Developing a single network works to ensure communication between branches by establishing organization-wide access to files. Here, you should create a network containing all relevant organizational information, ranging from business processes to roles, employee information, and file-sharing. Creating a network of this type may seem daunting but will save you a great deal in terms of file transfer, lost time, and security.

Why? If employees access all files and information in the same place, you can easily manage access rights and access order. If something goes wrong, you have a record of who did what and where, because all users have a username and identification on the network. At the same time, if teams are collaborating on files, they don’t have to wait for it to be shared, they can simply access it on their shared folder of the network.

Creating a single network across all your branches also means that you can bring teams together across offices and branches. Here, teams can have dedicated spaces and file storage, where they can simply access and collaborate on documents, files, and even code without waiting.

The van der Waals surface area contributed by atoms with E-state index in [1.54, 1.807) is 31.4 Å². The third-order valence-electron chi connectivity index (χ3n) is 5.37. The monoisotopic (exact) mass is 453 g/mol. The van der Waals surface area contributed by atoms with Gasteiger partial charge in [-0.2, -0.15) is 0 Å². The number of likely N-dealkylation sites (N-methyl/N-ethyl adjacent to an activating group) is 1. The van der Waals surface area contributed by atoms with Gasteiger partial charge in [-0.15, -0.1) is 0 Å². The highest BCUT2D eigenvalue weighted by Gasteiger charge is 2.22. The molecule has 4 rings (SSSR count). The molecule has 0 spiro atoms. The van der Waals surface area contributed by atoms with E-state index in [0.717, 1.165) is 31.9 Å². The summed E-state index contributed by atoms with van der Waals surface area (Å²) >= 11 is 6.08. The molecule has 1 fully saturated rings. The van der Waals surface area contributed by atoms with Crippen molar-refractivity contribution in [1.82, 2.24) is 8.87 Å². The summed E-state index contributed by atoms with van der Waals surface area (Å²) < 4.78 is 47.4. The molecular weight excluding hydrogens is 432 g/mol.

Don’t Open too Many Lines of Communication

While many people approach inter-office communication from the perspective of “there’s never enough communication” this approach can eventually get in the way. How? If you have too many modes of communication open, each person will select their own personal favorite, may be overwhelmed with the number of options and not check all of them, and will miss messages. Forcing everyone to use a few dedicated lines of communication such as video conferencing for inter-office meetings, a phone system for quick calls, email, and a dedicated chat platform like Slack will ensure that everyone sees all messages. Similarly, ensuring that everyone works on a business email set up by the organization gives you control over users and their addresses, to ensure that everyone uses the same format and email address, making communication easier between branches.